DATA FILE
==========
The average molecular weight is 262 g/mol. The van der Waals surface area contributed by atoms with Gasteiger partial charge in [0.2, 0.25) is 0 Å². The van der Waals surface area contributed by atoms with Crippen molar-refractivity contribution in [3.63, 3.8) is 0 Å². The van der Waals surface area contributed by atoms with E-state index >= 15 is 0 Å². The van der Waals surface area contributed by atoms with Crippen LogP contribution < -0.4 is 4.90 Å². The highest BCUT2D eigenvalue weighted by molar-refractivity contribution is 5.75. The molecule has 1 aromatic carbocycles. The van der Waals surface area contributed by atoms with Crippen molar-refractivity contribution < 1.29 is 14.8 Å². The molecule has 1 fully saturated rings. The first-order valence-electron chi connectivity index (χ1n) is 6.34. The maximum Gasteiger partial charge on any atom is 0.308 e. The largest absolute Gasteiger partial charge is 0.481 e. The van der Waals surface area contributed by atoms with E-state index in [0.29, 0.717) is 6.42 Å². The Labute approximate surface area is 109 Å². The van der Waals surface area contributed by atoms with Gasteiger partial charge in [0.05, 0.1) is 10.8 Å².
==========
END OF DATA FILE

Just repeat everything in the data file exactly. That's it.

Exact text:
The average molecular weight is 262 g/mol. The van der Waals surface area contributed by atoms with Gasteiger partial charge in [0.2, 0.25) is 0 Å². The van der Waals surface area contributed by atoms with Crippen molar-refractivity contribution in [3.63, 3.8) is 0 Å². The van der Waals surface area contributed by atoms with E-state index >= 15 is 0 Å². The van der Waals surface area contributed by atoms with Crippen LogP contribution < -0.4 is 4.90 Å². The highest BCUT2D eigenvalue weighted by molar-refractivity contribution is 5.75. The molecule has 1 aromatic carbocycles. The van der Waals surface area contributed by atoms with Crippen molar-refractivity contribution < 1.29 is 14.8 Å². The molecule has 1 fully saturated rings. The first-order valence-electron chi connectivity index (χ1n) is 6.34. The maximum Gasteiger partial charge on any atom is 0.308 e. The largest absolute Gasteiger partial charge is 0.481 e. The van der Waals surface area contributed by atoms with E-state index in [0.29, 0.717) is 6.42 Å². The Labute approximate surface area is 109 Å². The van der Waals surface area contributed by atoms with Gasteiger partial charge in [0.05, 0.1) is 10.8 Å².